The conclusion sums up the main lines of Wasserman’s argument. She points out the errors in apocalyptic Paul scholars (reified notions of good vs. evil kingdoms, rebellious evil powers, and conflating theological and historical practices) and historical studies in general. She repeats her contributions: 1) the inclusion of non-apocalyptic literature can reframe the cosmic warfare motif in Jewish apocalyptic sources, 2) the payoff of an epistemology of dynamic intellectual repertoires, 3) and the similarity of cross-cultural and basic premises about deities, the cosmos, and politics. Additionally, she hints at how her conclusions could illuminate letters like Colossians and Ephesians. Wasserman unveiled some fundamental common points among different ideologies and provided the academic community with an argument for the different ways mythmakers expressed those commonalities to describe their ultimate, martial deity.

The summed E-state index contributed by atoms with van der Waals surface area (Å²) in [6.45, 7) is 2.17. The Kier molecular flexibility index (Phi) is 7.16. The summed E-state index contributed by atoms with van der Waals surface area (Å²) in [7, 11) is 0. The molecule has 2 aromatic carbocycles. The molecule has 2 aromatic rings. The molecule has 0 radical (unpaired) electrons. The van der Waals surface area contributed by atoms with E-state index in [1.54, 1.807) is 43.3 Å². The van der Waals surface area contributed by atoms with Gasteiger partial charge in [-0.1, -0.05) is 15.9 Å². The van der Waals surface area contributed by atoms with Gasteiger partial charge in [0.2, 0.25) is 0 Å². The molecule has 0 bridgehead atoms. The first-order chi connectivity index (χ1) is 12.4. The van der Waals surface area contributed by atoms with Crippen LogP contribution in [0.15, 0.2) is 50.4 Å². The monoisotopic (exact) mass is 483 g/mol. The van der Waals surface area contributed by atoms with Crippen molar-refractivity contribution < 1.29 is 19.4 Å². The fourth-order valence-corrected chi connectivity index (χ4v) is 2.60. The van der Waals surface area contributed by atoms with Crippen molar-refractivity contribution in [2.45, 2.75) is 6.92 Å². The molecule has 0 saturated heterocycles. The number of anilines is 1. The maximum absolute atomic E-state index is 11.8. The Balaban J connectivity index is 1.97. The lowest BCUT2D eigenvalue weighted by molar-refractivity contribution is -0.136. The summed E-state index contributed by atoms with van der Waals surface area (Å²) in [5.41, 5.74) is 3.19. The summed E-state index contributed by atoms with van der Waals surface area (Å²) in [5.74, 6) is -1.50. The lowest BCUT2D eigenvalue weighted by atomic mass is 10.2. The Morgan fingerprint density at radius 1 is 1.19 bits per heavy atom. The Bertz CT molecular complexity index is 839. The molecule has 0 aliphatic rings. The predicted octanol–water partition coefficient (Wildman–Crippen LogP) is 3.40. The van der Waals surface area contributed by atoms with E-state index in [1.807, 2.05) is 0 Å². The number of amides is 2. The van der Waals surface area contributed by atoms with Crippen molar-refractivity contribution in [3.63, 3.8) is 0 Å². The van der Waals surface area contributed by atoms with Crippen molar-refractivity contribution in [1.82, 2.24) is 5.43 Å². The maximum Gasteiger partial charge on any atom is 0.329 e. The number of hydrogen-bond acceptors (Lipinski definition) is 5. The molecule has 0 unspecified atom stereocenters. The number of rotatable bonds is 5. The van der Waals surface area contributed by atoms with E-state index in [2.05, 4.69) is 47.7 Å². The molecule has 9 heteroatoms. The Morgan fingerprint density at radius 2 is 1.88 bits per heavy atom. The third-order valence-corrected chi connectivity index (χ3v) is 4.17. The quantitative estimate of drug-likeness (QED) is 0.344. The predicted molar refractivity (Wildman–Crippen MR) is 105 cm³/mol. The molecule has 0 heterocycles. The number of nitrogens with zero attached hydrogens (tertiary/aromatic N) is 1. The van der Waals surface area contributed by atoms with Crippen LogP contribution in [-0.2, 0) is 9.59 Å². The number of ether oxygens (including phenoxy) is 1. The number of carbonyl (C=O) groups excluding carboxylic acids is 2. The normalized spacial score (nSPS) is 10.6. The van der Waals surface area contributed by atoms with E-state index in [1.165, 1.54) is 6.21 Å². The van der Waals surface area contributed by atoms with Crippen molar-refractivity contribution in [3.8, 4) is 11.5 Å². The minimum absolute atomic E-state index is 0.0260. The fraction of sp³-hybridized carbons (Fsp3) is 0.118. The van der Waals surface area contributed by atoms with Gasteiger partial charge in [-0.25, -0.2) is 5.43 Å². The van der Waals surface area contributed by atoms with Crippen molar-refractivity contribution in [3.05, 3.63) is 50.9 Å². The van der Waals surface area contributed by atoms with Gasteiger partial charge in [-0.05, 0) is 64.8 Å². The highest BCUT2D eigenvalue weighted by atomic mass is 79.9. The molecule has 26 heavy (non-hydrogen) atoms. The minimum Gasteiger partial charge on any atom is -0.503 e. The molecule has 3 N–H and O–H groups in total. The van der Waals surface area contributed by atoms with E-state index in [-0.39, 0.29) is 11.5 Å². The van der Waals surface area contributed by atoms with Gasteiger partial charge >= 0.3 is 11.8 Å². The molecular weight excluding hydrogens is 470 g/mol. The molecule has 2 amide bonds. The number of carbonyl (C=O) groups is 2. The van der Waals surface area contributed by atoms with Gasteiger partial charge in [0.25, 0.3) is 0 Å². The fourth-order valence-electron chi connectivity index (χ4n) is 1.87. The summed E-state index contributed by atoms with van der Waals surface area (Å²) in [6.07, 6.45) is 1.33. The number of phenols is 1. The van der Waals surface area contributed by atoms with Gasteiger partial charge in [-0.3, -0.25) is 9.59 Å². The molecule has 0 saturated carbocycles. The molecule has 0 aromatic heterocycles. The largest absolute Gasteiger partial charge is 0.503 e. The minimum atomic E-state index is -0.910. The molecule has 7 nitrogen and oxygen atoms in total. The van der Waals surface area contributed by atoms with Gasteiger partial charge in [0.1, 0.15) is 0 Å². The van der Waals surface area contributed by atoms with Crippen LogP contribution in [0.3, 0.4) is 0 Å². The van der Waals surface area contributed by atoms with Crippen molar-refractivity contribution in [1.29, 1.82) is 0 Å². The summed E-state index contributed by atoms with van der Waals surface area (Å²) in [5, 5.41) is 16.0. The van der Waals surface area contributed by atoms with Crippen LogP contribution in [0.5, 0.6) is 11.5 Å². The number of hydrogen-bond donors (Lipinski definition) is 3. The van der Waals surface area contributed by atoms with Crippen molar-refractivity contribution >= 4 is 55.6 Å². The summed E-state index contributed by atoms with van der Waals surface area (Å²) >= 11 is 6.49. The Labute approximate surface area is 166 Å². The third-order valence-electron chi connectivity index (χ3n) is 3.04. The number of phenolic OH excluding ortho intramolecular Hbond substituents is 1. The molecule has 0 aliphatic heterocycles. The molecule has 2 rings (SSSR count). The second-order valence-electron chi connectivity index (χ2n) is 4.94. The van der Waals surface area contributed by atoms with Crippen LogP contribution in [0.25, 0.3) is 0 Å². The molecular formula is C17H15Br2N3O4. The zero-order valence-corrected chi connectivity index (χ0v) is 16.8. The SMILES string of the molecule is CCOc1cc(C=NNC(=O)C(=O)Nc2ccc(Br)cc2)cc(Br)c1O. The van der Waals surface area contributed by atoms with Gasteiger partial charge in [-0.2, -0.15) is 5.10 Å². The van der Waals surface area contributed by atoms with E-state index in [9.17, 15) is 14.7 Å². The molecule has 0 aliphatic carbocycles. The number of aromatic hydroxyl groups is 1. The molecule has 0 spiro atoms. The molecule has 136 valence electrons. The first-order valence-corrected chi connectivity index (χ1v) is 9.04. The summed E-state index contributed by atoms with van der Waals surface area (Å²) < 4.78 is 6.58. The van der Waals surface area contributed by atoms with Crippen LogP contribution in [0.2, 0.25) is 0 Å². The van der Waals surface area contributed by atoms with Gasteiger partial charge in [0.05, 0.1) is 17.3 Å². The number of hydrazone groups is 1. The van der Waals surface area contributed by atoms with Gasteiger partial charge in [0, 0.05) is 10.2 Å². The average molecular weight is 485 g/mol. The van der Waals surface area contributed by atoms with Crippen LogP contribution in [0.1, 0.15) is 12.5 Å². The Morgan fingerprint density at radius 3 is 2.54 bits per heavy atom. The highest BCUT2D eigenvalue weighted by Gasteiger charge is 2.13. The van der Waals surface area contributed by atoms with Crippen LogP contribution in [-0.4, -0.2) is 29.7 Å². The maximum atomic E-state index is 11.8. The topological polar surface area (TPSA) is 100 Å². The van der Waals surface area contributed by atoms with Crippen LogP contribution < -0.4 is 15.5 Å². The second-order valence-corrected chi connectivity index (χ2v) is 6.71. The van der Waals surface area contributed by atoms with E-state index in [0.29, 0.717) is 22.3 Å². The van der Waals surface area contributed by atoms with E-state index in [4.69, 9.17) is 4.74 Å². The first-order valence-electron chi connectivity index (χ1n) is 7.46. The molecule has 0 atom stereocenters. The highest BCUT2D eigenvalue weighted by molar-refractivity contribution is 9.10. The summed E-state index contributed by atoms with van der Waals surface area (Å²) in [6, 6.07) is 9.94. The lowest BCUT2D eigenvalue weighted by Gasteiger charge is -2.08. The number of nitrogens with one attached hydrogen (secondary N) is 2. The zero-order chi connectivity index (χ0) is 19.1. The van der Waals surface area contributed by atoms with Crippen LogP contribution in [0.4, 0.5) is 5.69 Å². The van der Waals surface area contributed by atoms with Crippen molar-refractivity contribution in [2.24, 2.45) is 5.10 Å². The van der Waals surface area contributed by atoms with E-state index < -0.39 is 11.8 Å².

This book is excellent, and I limit myself to three items relevant to the field: its relation to recent works on apocalyptic, the intellectual repertoire of apocalyptic writers, and the methodological issue behind comparing ancient ideologies.
Other scholars traffic in apocalyptic, so where does Wasserman fit? Two matters: first she offers a hard-hitting critique of apocalyptic Paul scholars with implications for current debates. Second, along with G. Anthony Keddie, and against Anathea E. Portier-Young, she persuasively defends the non-resistance position. Apocalyptic literature primed communities’ imagination for the divine emperor’s impending violent end; it did not instigate social action; this was a shared premise in these apocalypticists’ mythical toolbelt and leads to the next positive contribution.